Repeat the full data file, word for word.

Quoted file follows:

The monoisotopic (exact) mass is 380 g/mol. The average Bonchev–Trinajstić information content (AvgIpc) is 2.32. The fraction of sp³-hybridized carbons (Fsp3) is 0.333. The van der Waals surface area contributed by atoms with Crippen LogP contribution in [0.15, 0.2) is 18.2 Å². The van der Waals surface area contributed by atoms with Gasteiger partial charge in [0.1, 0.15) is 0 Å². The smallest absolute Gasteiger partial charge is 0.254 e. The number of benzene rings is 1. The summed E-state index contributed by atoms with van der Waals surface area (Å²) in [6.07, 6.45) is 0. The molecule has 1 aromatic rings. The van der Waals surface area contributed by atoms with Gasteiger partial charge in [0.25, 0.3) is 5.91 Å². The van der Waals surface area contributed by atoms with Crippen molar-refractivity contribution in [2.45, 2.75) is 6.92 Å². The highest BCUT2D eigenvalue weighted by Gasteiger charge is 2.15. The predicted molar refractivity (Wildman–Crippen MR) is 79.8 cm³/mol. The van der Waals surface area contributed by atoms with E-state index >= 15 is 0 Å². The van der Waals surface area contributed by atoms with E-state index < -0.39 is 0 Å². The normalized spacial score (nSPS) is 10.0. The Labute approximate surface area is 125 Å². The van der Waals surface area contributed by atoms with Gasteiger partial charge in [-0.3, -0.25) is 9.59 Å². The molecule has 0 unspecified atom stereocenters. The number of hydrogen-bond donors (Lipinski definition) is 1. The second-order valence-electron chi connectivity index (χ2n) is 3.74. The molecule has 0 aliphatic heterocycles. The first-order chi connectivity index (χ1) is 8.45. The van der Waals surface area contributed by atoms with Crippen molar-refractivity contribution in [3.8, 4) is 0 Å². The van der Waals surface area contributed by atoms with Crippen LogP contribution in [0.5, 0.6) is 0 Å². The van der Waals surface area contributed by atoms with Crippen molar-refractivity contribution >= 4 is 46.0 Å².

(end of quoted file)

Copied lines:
The monoisotopic (exact) mass is 380 g/mol. The average Bonchev–Trinajstić information content (AvgIpc) is 2.32. The fraction of sp³-hybridized carbons (Fsp3) is 0.333. The van der Waals surface area contributed by atoms with Crippen LogP contribution in [0.15, 0.2) is 18.2 Å². The van der Waals surface area contributed by atoms with Gasteiger partial charge in [0.1, 0.15) is 0 Å². The smallest absolute Gasteiger partial charge is 0.254 e. The number of benzene rings is 1. The summed E-state index contributed by atoms with van der Waals surface area (Å²) in [6.07, 6.45) is 0. The molecule has 1 aromatic rings. The van der Waals surface area contributed by atoms with Gasteiger partial charge in [0.25, 0.3) is 5.91 Å². The van der Waals surface area contributed by atoms with Crippen molar-refractivity contribution in [2.45, 2.75) is 6.92 Å². The highest BCUT2D eigenvalue weighted by Gasteiger charge is 2.15. The predicted molar refractivity (Wildman–Crippen MR) is 79.8 cm³/mol. The van der Waals surface area contributed by atoms with E-state index >= 15 is 0 Å². The van der Waals surface area contributed by atoms with E-state index < -0.39 is 0 Å². The normalized spacial score (nSPS) is 10.0. The Labute approximate surface area is 125 Å². The van der Waals surface area contributed by atoms with Gasteiger partial charge in [-0.3, -0.25) is 9.59 Å². The molecule has 0 unspecified atom stereocenters. The number of hydrogen-bond donors (Lipinski definition) is 1. The second-order valence-electron chi connectivity index (χ2n) is 3.74. The molecule has 0 aliphatic heterocycles. The first-order chi connectivity index (χ1) is 8.45. The van der Waals surface area contributed by atoms with Crippen molar-refractivity contribution in [3.8, 4) is 0 Å². The van der Waals surface area contributed by atoms with Crippen LogP contribution in [0.5, 0.6) is 0 Å². The van der Waals surface area contributed by atoms with Crippen molar-refractivity contribution >= 4 is 46.0 Å².